From the moment they’re born, we bombard them with external stimulation.  We start by blasting Mozart (or Jay-Z) into their little ears as they’re lying in their cribs.  As soon as they’ve developed enough muscle in their tiny torsos to sit up by themselves, we plop them down in front of the television and assault their brand new brains with mindless atrocities like the Teletubbies.  Not long after we get them hooked on T.V, we introduce them to their first real DRUG:  Sugar.  We fill their baby bottles up with soda and pump their little stomachs full of High Fructose Corn Syrup.
Too Much Mountain Dew
As soon as they develop enough dexterity in their cute little fingers, we hand them a video game controller to teach them how to kill zombies.  Some kids spend six hours a day using their thumbs to shoot at innocent civilians and gore their way through screen after screen of rebel, Nazi soldiers.   Before long, they’ve got their own cell phone, an iPod, a Facebook account, and they’re staying up until 2 AM to watch the latest Saw movie.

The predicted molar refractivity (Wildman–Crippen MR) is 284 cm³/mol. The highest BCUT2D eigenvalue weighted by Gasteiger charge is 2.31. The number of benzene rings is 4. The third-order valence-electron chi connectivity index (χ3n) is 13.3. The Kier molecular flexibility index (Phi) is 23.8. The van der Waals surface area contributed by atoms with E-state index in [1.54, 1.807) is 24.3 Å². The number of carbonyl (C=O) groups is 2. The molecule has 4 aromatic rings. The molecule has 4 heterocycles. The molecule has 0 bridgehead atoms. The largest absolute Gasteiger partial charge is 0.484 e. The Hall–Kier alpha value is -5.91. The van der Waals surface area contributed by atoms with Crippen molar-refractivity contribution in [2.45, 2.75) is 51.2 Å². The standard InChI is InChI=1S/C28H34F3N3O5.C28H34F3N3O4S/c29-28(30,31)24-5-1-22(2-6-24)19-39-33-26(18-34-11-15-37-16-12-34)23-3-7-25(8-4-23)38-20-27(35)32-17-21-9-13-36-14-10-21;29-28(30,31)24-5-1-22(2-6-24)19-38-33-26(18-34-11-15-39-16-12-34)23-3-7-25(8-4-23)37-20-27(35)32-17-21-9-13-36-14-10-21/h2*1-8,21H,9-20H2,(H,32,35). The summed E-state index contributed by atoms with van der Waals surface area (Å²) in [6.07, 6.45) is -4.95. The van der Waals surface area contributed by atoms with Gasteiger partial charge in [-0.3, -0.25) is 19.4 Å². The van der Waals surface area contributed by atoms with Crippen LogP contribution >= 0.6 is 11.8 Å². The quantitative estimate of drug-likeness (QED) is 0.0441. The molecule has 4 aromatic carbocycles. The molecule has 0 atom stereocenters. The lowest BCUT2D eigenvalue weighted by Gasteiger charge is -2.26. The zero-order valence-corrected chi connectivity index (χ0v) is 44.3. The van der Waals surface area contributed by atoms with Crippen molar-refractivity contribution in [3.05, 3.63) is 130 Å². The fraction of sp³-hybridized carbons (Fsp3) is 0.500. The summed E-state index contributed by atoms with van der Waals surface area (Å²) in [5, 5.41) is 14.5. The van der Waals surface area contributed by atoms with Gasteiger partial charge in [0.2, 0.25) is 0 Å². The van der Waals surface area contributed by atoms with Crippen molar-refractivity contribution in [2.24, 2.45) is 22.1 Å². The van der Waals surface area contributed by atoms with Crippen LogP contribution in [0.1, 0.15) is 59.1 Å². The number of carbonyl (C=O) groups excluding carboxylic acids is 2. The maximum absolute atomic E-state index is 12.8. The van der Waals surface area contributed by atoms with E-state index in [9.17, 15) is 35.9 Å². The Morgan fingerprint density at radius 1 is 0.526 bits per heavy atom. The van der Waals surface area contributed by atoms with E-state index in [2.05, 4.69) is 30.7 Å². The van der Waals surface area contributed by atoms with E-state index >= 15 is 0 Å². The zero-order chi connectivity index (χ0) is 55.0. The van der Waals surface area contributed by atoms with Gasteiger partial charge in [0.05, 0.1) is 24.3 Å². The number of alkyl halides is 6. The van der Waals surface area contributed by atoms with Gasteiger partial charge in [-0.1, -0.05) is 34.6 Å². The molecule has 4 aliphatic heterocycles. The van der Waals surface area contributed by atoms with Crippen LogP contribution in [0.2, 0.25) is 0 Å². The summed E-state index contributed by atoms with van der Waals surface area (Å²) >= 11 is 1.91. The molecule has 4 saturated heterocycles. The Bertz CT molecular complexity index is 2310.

That’s not to mention all the medication we dole out to them in the name of good science.  Kids eat more Ritalin than they do fruit. 
Sounds grim, right? 
Ok, maybe I’m exaggerating a little bit… but not by much.  Check out this recent article (one among many) in the New York Times about how electronics are literally changing the physiology our brains: 
Computer Addiction

Here’s a quote from a woman interviewed in this article talking about how her husband’s addiction to his computer has affected him: